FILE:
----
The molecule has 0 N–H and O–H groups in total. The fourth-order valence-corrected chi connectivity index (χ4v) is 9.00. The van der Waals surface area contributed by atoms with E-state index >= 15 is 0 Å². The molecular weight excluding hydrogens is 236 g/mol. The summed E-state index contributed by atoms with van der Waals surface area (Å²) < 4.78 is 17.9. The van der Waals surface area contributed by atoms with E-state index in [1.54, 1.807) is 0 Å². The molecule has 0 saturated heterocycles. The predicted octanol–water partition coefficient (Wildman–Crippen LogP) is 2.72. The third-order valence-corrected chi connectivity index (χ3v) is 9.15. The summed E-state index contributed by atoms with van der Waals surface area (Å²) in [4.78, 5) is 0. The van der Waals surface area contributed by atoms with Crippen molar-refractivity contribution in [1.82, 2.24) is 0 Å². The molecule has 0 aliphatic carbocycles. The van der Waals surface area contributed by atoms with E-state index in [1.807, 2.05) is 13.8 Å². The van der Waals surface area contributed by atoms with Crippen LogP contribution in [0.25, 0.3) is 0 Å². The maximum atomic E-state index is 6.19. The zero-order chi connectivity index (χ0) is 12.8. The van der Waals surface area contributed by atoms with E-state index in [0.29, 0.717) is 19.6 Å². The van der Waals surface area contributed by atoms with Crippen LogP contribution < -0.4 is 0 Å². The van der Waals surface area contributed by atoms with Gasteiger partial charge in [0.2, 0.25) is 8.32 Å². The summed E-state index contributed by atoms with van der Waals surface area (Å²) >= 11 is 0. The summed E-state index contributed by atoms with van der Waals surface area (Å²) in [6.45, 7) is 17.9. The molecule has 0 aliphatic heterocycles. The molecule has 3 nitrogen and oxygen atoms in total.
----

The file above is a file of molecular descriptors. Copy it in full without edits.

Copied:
The molecule has 0 N–H and O–H groups in total. The fourth-order valence-corrected chi connectivity index (χ4v) is 9.00. The van der Waals surface area contributed by atoms with E-state index >= 15 is 0 Å². The molecular weight excluding hydrogens is 236 g/mol. The summed E-state index contributed by atoms with van der Waals surface area (Å²) < 4.78 is 17.9. The van der Waals surface area contributed by atoms with E-state index in [1.54, 1.807) is 0 Å². The molecule has 0 saturated heterocycles. The predicted octanol–water partition coefficient (Wildman–Crippen LogP) is 2.72. The third-order valence-corrected chi connectivity index (χ3v) is 9.15. The summed E-state index contributed by atoms with van der Waals surface area (Å²) in [4.78, 5) is 0. The van der Waals surface area contributed by atoms with Crippen molar-refractivity contribution in [1.82, 2.24) is 0 Å². The molecule has 0 aliphatic carbocycles. The van der Waals surface area contributed by atoms with E-state index in [1.807, 2.05) is 13.8 Å². The van der Waals surface area contributed by atoms with Crippen LogP contribution in [0.25, 0.3) is 0 Å². The maximum atomic E-state index is 6.19. The zero-order chi connectivity index (χ0) is 12.8. The van der Waals surface area contributed by atoms with E-state index in [0.29, 0.717) is 19.6 Å². The van der Waals surface area contributed by atoms with Crippen LogP contribution < -0.4 is 0 Å². The van der Waals surface area contributed by atoms with Gasteiger partial charge in [0.2, 0.25) is 8.32 Å². The summed E-state index contributed by atoms with van der Waals surface area (Å²) >= 11 is 0. The summed E-state index contributed by atoms with van der Waals surface area (Å²) in [6.45, 7) is 17.9. The molecule has 0 aliphatic heterocycles. The molecule has 3 nitrogen and oxygen atoms in total.